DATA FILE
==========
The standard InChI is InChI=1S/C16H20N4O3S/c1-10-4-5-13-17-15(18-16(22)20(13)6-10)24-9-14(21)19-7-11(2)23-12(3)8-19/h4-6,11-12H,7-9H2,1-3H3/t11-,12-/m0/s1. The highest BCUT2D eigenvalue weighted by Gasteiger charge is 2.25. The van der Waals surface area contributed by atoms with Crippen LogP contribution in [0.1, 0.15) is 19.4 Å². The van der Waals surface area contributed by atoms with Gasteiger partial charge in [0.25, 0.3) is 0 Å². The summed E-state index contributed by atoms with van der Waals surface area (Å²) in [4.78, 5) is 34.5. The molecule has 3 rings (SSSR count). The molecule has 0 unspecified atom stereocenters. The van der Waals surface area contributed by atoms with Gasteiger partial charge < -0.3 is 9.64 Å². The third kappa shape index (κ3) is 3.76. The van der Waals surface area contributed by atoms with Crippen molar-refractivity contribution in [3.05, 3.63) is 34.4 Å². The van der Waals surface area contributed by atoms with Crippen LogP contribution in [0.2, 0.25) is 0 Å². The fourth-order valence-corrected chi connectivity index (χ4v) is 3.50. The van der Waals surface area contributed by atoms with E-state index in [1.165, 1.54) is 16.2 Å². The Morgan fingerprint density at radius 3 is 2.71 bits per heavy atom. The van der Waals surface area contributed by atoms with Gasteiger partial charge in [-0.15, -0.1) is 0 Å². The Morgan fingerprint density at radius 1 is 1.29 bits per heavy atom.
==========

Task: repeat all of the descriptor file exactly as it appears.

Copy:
The standard InChI is InChI=1S/C16H20N4O3S/c1-10-4-5-13-17-15(18-16(22)20(13)6-10)24-9-14(21)19-7-11(2)23-12(3)8-19/h4-6,11-12H,7-9H2,1-3H3/t11-,12-/m0/s1. The highest BCUT2D eigenvalue weighted by Gasteiger charge is 2.25. The van der Waals surface area contributed by atoms with Crippen LogP contribution in [0.1, 0.15) is 19.4 Å². The van der Waals surface area contributed by atoms with Gasteiger partial charge in [0.25, 0.3) is 0 Å². The summed E-state index contributed by atoms with van der Waals surface area (Å²) in [4.78, 5) is 34.5. The molecule has 3 rings (SSSR count). The molecule has 0 unspecified atom stereocenters. The van der Waals surface area contributed by atoms with Gasteiger partial charge < -0.3 is 9.64 Å². The third kappa shape index (κ3) is 3.76. The van der Waals surface area contributed by atoms with Crippen molar-refractivity contribution in [3.05, 3.63) is 34.4 Å². The van der Waals surface area contributed by atoms with Crippen LogP contribution in [0.2, 0.25) is 0 Å². The fourth-order valence-corrected chi connectivity index (χ4v) is 3.50. The van der Waals surface area contributed by atoms with E-state index in [1.165, 1.54) is 16.2 Å². The Morgan fingerprint density at radius 3 is 2.71 bits per heavy atom. The van der Waals surface area contributed by atoms with Gasteiger partial charge in [-0.15, -0.1) is 0 Å². The Morgan fingerprint density at radius 1 is 1.29 bits per heavy atom.